How does customer segmentation typically work in the collections sector?  

It’s fair to say that firms adopt different approaches to customer segmentation. This is often based on their in-house expertise, internal capacity and the incentive structures that sit between the client, their customers, the enforcement agency and the agents themselves.

One option is to begin the process of segmentation at the customer take on stage once their credit risk process has been applied. This is where companies set the whole customer journey from the point of sale based on their credit risk score or balance.

This allows them to act upon high-risk customers quicker and more effectively, as well as potentially moving these to an external agency earlier in the process compared to a low risk low balance customer who they may allow to self-cure before pursuing. 

This differs from a one-size-fits-all approach where everyone despite their credit/risk score will receive the same correspondence, the same level of activity and work through the same process timing which can reduce the opportunity to collect, or increase internal an external costs where payments may have been made anyway with minimal outbound effort.

Where no internal segmentation or scoring has been applied, creditors can use external agencies to do this for them, but it does speed up the process if internal activity is applied and agencies know exactly what they are working with from the outset.

There is also valuable data that the creditor will hold which the agency may not be able to access or know at the point of take on.

For example, on a motor finance shortfall debt, the reason why the customer no longer holds the vehicle could be crucial in how the agency engages with the customer.  Was the vehicle voluntarily surrendered? Did the customer voluntarily terminate, or did the lender have to go to court to obtain a Right of Goods (ROG) order to enable the repossession.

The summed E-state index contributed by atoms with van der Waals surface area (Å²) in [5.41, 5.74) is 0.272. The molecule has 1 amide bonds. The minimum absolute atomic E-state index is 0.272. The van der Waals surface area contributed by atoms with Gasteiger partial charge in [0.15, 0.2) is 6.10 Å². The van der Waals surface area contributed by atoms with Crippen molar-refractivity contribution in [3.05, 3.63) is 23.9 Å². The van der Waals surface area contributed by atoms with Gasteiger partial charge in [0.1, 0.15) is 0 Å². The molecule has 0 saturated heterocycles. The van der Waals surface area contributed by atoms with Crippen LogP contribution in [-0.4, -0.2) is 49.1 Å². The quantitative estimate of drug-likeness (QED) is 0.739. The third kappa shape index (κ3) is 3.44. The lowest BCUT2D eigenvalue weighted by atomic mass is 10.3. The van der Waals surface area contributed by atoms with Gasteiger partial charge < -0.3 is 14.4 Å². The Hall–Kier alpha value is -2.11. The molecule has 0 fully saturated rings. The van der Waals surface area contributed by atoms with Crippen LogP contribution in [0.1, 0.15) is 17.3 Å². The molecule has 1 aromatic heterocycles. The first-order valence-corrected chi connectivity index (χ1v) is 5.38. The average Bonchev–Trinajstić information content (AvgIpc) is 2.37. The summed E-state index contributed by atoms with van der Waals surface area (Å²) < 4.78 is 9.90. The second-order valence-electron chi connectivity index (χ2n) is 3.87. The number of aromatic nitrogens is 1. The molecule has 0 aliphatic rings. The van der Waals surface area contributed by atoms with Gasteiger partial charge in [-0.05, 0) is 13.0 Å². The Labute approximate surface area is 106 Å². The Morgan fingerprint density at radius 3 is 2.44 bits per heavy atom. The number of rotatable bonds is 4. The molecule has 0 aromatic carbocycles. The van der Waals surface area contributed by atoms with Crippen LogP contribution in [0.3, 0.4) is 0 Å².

The same can apply to final utility bills. Was the reason for the final bill a change of supplier, or change of tenancy? On business cases did a disconnection take place? Did the customer originally contract to the supply or were they classed as a deemed contract?

All the above can help the agencies segment and adopt the right approach which will reduce disputes and queries prior to then being able to negotiate payment. 

How do you think segmentation will change across the credit industry going forward?

The Covid-19 pandemic has underlined the importance of an effective segmentation strategy in the credit and collections sector. For example, as a result of the pandemic, many creditors should be considering segmentation by occupation.

That’s always something that people have asked for on application forms, but it’s really been underutilised as a dimension by which customers can be broken into meaningful segments as part of the collections process. 

For example, we know that those in the hospitality, retail or travel industries have been hardest hit by the pandemic with a large number of redundancies and furloughed jobs in these sectors – that’s something we would want to identify during the collections process.